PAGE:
If it’s happened before, why should we think it can’t happen again, in the face of rapidly increasing U.S. government debt?
As the bailouts in the current bust inexorably mount, financed in rapidly increasing U.S. government debt, one might wonder whether a default on Treasury debt is imaginable. In the course of history, did the U.S. ever default on its debt?
Well, yes: The United States quite clearly and overtly defaulted on its debt as an expediency in 1933, the first year of Franklin Roosevelt’s presidency. This was an intentional repudiation of its obligations, supported by a resolution of Congress and later upheld by the Supreme Court.
Granted, the circumstances were somewhat different in those days, since government finance still had a real tie to gold. In particular, U.S. bonds, including those issued to finance the American participation in the First World War, provided the holders of the bonds with an unambiguous promise that the U.S. government would give them the option to be repaid in gold coin.
Nobody doubted the clarity of this “gold clause” provision or the intent of both the debtor, the U.S. Treasury, and the creditors, the bond buyers, that the bondholders be protected against the depreciation of paper currency by the government.
Unfortunately for the bondholders, when President Roosevelt and the Congress decided that it was a good idea to depreciate the currency in the economic crisis of the time, they also decided not to honor their unambiguous obligation to pay in gold. On June 5, 1933, Congress passed a “Joint Resolution to Assure Uniform Value to the Coins and Currencies of the United States,” of which two key points were as follows:
• “Provisions of obligations which purport to give the obligee a right to require payment in gold obstruct the power of the Congress.”
• “Every provision contained in or made with respect to any obligation which purports to give the obligee a right to require payment is gold is declared to be against public policy.”
“Purport”? “Against public policy”? Interesting rhetoric. In plain terms, the Congress was repudiating the government’s obligations. So the bondholders got only depreciated paper money. The resulting lawsuits ended up in the Supreme Court, which upheld the ability of the government to refuse to pay in gold by a vote of 5-4.
The Supreme Court gold clause opinions of 1935 make instructive reading. The majority opinion, written by Chief Justice Hughes, includes these thoughts:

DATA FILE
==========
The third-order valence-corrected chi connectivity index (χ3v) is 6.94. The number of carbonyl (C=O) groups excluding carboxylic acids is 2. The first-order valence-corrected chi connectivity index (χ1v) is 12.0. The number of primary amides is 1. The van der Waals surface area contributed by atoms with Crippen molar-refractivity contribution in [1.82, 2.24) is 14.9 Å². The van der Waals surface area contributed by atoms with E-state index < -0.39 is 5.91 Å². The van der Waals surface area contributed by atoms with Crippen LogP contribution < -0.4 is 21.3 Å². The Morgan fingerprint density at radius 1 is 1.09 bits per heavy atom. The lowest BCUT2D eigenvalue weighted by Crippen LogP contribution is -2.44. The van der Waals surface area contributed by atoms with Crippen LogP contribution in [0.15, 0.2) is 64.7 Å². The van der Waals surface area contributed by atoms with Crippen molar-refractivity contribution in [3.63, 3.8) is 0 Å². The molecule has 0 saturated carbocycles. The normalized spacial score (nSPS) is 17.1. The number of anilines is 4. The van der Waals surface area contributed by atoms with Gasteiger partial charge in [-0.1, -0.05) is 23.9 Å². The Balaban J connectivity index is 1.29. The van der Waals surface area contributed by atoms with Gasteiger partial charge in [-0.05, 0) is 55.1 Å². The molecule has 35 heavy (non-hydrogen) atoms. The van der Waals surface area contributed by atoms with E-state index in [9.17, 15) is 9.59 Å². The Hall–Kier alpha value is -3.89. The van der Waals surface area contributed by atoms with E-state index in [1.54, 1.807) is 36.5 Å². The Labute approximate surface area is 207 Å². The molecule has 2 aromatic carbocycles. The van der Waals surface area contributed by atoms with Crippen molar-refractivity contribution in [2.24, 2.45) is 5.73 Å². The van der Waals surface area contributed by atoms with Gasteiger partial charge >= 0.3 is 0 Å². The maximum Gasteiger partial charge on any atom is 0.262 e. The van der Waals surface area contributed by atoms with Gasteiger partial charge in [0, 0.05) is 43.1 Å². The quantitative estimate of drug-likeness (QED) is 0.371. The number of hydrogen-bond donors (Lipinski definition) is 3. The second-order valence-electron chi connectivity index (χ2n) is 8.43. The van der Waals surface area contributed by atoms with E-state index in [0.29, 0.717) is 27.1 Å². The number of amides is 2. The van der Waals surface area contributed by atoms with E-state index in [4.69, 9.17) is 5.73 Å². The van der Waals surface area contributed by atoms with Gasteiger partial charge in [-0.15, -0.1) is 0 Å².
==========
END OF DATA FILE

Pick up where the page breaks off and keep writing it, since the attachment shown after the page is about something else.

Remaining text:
• “The question before the Court is one of power, not policy.”
• “Contracts, however express, cannot fetter the constitutional authority of the Congress.”
Justice McReynolds, writing on behalf of the four dissenting justices, left no doubt about their view:
• “The enactments here challenged will bring about the confiscation of property rights and repudiation of national obligations.”
• “The holder of one of these certificates was owner of an express promise by the United States to deliver gold coin of the weight and fineness established.”
• “Congress really has inaugurated a plan primarily designed to destroy private obligations, repudiate national debts, and drive into the Treasury all gold within the country in exchange for inconvertible promises to pay, of much less value.”
A man of faith in a godless age is hitting Americans where it hurts.
Mr. and Mrs. American Spectator Reader, let P.J. O’Rourke talk sense to your kids.
In Britain, defending your property can get you life.
The debacle of this president’s administration is both a cause and a symptom of the decline of American values. Unless Congress impeaches him, that decline will go on unchecked. An eminent jurist surveys the damage and assesses the chances for the recovery of our culture.
It won’t take long for conservatives to scratch this presidential wannabe off their 2008 scorecard.
The American Christmas, like the songs that celebrate it, makes room for everybody under the rainbow. Is that why so many people seem to be hostile to it?
Was the President done in by the economy, or by the politics of the economy?